PRINT April 2018


View of “Caroline Mesquita: Bal” (Ball), 2015, SpazioA, Pistoia, Italy. Photo: Rebecca Fanuele.

CAROLINE MESQUITA’S humanoid metal sculptures are a wild bunch. They like to dance and make mischief; they hump each other and have orgies; sometimes they get violent. In galleries, art centers, and, most delightfully, on top of a bar during a Paris art party in 2015, Mesquita’s copper and brass figures have presented a retro-futuristic vision of robots gone wild. Arranged into tableaux inspired equally by nineteenth-century French history paintings and the 1982 sci-fi classic Blade Runner, dramatically posed life-size bodies beckon the viewer, embrace one another, and lie collapsed on the floor. Mesquita’s stop-motion animated films (which she began making in 2016) bring her sculptures to life in a way that confirms the sybaritic behavior alluded to in these installations. On- screen, her creations jerkily interact with each other and with human characters, portrayed almost exclusively by the artist herself. Undressing, caressing, painting, or cutting Mesquita, the animated sculptures reappropriate gestures used in their own creation. The intimate and reciprocal relationship the artist cultivates with her sculptures is both tender and troubling. Engaging with her own creations in ways that recall Greek myths, Mesquita is a modern Hephaestus (the god of metalworking, whose automatons could think and act freely) or Pygmalion (the sculptor who fell in love with his own ivory sculpture).

Caroline Mesquita, Drums, 2014, steel, felt, speakers, sound, dimensions variable.

Having initially resisted making physical artworks (for many École des Beaux-Arts students in the 2000s, Nicolas Bourriaud’s “relational aesthetics” loomed large), Mesquita has in recent years developed an improvised, hands-on metalworking practice (artisans would balk at her technique, she admits) that borders on the fetishistic. In the studio, she works alone, using her whole body to roll, fold, squeeze, and hammer sheets of copper and brass. After soldering and bolting together the hollow body parts (the figures’ basic components are a ring-shaped or conical head, tubular arms and legs, and a columnar torso), she paints the figures’ metallic surfaces with ammonia, chloride, and various acids to instigate oxidation. Eventually—often after numerous applications between long drying periods—facial features, muscles, breasts, penises, body hair, and articles of clothing appear in rusty pink, minty green, and inky black. It is at this point, says the artist, that the distinct “personalities of the sculptures finally emerge.” While this process requires exacting precision and sophisticated technique, Mesquita also acknowledges that she is eager to cede some creative credit to forces beyond her control, like the slow work of her chosen chemicals on metal. In a sense, then, even during their production she is already romanticizing the autonomy of her figures.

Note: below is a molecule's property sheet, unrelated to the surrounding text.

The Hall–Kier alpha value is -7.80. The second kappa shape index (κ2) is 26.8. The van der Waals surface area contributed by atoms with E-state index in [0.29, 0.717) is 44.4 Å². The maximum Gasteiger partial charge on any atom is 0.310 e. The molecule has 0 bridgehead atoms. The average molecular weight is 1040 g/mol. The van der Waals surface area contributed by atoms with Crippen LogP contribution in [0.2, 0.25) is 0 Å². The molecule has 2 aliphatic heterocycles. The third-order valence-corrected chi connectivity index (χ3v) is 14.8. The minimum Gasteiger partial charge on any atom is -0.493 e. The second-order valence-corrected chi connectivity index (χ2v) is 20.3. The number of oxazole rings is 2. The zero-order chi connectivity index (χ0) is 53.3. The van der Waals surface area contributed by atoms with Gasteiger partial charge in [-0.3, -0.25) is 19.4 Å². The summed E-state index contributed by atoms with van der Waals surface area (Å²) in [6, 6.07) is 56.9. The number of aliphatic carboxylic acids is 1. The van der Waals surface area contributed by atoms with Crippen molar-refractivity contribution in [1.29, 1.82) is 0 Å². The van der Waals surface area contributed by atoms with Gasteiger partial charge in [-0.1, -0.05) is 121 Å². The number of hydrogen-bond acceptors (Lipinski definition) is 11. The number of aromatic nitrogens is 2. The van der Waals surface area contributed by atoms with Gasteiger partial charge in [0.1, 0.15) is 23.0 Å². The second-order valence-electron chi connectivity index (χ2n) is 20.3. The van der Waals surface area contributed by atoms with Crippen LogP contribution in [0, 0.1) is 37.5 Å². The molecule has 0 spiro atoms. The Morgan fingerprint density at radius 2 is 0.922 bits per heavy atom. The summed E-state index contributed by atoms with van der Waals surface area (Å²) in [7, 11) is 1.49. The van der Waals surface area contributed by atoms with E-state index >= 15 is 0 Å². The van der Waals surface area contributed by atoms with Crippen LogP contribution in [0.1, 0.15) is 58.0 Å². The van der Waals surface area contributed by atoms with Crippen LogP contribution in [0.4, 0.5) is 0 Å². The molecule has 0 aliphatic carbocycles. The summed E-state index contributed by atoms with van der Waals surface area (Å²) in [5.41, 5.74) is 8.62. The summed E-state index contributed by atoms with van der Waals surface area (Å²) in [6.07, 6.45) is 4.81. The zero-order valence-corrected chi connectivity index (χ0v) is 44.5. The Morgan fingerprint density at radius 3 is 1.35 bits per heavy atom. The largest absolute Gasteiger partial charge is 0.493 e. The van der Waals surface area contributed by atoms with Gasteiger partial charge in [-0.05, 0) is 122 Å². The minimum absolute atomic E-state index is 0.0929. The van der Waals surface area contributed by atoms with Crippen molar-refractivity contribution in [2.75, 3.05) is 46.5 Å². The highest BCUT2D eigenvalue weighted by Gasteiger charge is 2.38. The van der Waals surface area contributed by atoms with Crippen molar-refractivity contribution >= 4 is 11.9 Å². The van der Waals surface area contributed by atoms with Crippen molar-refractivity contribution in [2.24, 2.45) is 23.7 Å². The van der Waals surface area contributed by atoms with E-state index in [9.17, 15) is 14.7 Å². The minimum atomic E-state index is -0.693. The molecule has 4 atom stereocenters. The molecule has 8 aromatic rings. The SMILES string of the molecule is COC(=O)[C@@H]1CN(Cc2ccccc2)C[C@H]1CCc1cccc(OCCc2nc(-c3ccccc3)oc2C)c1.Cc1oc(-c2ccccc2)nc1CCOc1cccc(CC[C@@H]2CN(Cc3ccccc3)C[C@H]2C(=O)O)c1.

Three stills from Caroline Mesquita’s The Visitors, 2017, digital video, color, sound, 22 minutes.

Bal (Ball), 2015, which was installed at SpazioA in Pistoia, Italy, that same year, is one of Mesquita’s most violent tableaux. The misleading title suggests a formal party, but the scene is surprisingly sinister. A regal figure, set apart by a full-skirted gown and crown-like crenellations around its head, is surrounded by figures who stoop, kneel, and lie prostrate on the ground. Many of the dozen or so sculptures appear dead or gravely injured (one has a scepter through its hollow skull). Limbs and decapitated heads lie on the floor next to brass cuttings that look like shiny shrapnel. Adding some brightness to a morbid scene that seems to describe the aftermath of a failed revolt, a sound-track of light clinking and clanging suggests the tinkering sounds of a metalsmith’s studio. Evoking Robert Morris’s Box with the Sound of Its Own Making, 1961, Mesquita’s primitive timpani were recorded while she was installing the tableau. The musical chimes bring temporality to the frozen scene and hint at the figures’ potential energy.

The intimate and reciprocal relationship the artist cultivates with her sculptures is both tender and troubling.

Mesquita’s interest in music goes back to her childhood, when she studied clarinet as well as drums and the bombard, a traditional reed instrument from her native Brittany. Some of her earliest artworks are in fact functional handmade musical instruments. Flûte (Flute), 2013, is a neatly punctured steel pipe posed on a delicate music stand made of soldered steel poles. A new version of an accompanying two-minute composition performed by Mesquita on her hand-fashioned flute is rerecorded in the exhibition space each time the work is shown in a new venue. Drums, 2014, a hollow steel sculpture that looks like a badly damaged office desk, is accompanied by a sound-track of reverberating booms. Mesquita made the recording while striking different areas of the sculpture with felt-tipped drumsticks, which she also made herself in order to achieve a softened metallic rumble. These early works evince the desire to liberate sculpture from a fixed-rigid state (indeed, they seem to speak for themselves) that eventually led the artist to digital filmmaking.